Constriction and Dilation
Blood vessels are surrounded by a layer of smooth muscle. Contraction of this smooth muscle will constrict the vessel; relaxation will dilate the vessel. The control center achieves this via the sympathetic nervous system, as nearly all blood vessels lack parasympathetic innervation. An exception to this are vessels in the sex organs, which do indeed have both types of ANS nerve fibers.
As usual, the control center is trying to maintain homeostasis. By selectively constricting and dilating blood vessels, the body is able to redistribute blood flow. It does this in response to various stress inputs including temperature, emotion, exercise, and sexual arousal.
The Structure of a Typical Artery, and Schematic Representation of SNS Innervation
Researchers have compared the effects of sympathectomy to disease states:
Not surprisingly, diminished vasoconstrictor responses, similar to the current ﬁndings, have been found in patients with sympathetic dystrophies, dysautomias, post-regional sympathectomy, and diabetic neuropathies. (Littleford 1999).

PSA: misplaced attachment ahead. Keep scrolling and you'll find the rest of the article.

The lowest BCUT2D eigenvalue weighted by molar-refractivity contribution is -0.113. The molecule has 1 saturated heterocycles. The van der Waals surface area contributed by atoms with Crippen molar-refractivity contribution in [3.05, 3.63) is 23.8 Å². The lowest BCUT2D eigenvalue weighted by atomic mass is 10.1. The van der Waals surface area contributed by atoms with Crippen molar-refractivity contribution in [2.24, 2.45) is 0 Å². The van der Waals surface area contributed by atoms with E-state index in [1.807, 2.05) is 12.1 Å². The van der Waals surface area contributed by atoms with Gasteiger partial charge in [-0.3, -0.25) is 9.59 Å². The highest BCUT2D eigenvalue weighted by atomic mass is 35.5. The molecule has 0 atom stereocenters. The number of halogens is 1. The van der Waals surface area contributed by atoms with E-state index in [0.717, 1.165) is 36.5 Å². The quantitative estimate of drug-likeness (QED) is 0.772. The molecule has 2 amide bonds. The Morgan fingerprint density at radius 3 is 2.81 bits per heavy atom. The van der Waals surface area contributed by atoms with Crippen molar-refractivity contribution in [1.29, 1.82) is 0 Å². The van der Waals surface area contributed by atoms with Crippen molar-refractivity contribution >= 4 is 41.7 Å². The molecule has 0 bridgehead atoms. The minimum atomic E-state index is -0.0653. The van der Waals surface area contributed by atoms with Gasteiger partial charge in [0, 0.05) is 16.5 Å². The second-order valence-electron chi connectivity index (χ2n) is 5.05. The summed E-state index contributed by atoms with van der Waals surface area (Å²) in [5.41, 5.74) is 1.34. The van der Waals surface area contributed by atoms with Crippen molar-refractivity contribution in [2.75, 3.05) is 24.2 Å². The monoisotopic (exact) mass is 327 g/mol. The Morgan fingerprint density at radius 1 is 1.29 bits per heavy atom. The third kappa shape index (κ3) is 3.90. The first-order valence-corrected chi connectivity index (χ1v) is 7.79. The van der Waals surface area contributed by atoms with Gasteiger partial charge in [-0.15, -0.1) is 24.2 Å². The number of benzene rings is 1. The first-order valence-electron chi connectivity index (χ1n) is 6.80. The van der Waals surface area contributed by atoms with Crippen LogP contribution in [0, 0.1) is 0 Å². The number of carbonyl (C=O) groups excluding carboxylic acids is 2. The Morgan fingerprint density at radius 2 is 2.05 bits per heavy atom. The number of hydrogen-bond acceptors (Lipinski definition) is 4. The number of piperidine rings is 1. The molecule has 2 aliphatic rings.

Cutaneous vs. Deep Blood Vessels
Before we make predictions, there is a mystery to solve. We know that during exercise, blood flow is diverted away from the skin and into deep muscles. But how? The increase in sympathetic tone explains the constriction of the small surface vessels, but why do the large vessels deep in the skeletal muscles dilate at the same time? We should think an increase in sympathetic outflow would constrict them also. To begin unraveling the mystery, consider this from Phillip Clifford and colleagues:
“It may not be widely appreciated that blood flow to skeletal muscle subserves two important, but potentially conflicting functions: oxygen delivery and blood pressure regulation. Vasodilatation to enhance blood flow and oxygen delivery appears to be a local phenomenon although the specific mechanism underlying exercise hyperaemia (increased blood flow) has been an unyielding enigma despite intense research efforts spanning the last century.” (Clifford, et al. 2002)
Competing Influences on Skeletal Muscle Blood Flow